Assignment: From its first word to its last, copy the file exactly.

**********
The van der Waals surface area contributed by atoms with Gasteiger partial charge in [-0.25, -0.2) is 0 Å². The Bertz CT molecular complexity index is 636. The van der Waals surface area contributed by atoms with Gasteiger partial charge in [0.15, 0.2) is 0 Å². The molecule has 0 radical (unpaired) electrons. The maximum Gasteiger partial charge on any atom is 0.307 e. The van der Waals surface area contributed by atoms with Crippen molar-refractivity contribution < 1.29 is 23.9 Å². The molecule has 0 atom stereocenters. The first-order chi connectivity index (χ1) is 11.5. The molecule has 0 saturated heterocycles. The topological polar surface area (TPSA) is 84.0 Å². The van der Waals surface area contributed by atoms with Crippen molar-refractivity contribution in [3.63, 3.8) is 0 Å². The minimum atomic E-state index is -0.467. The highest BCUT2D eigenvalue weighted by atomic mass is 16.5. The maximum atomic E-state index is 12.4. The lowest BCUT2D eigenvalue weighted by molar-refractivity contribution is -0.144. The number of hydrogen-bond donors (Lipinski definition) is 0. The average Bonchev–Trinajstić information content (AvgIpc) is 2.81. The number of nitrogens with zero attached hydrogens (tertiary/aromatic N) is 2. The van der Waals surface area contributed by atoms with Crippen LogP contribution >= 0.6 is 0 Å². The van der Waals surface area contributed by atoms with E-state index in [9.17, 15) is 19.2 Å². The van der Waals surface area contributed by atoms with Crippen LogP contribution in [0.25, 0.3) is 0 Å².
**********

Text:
The van der Waals surface area contributed by atoms with Gasteiger partial charge in [-0.25, -0.2) is 0 Å². The Bertz CT molecular complexity index is 636. The van der Waals surface area contributed by atoms with Gasteiger partial charge in [0.15, 0.2) is 0 Å². The molecule has 0 radical (unpaired) electrons. The maximum Gasteiger partial charge on any atom is 0.307 e. The van der Waals surface area contributed by atoms with Crippen molar-refractivity contribution < 1.29 is 23.9 Å². The molecule has 0 atom stereocenters. The first-order chi connectivity index (χ1) is 11.5. The molecule has 0 saturated heterocycles. The topological polar surface area (TPSA) is 84.0 Å². The van der Waals surface area contributed by atoms with Crippen molar-refractivity contribution in [3.63, 3.8) is 0 Å². The minimum atomic E-state index is -0.467. The highest BCUT2D eigenvalue weighted by atomic mass is 16.5. The maximum atomic E-state index is 12.4. The lowest BCUT2D eigenvalue weighted by molar-refractivity contribution is -0.144. The number of hydrogen-bond donors (Lipinski definition) is 0. The average Bonchev–Trinajstić information content (AvgIpc) is 2.81. The number of nitrogens with zero attached hydrogens (tertiary/aromatic N) is 2. The van der Waals surface area contributed by atoms with Crippen LogP contribution >= 0.6 is 0 Å². The van der Waals surface area contributed by atoms with E-state index in [9.17, 15) is 19.2 Å². The van der Waals surface area contributed by atoms with Crippen LogP contribution in [0.25, 0.3) is 0 Å².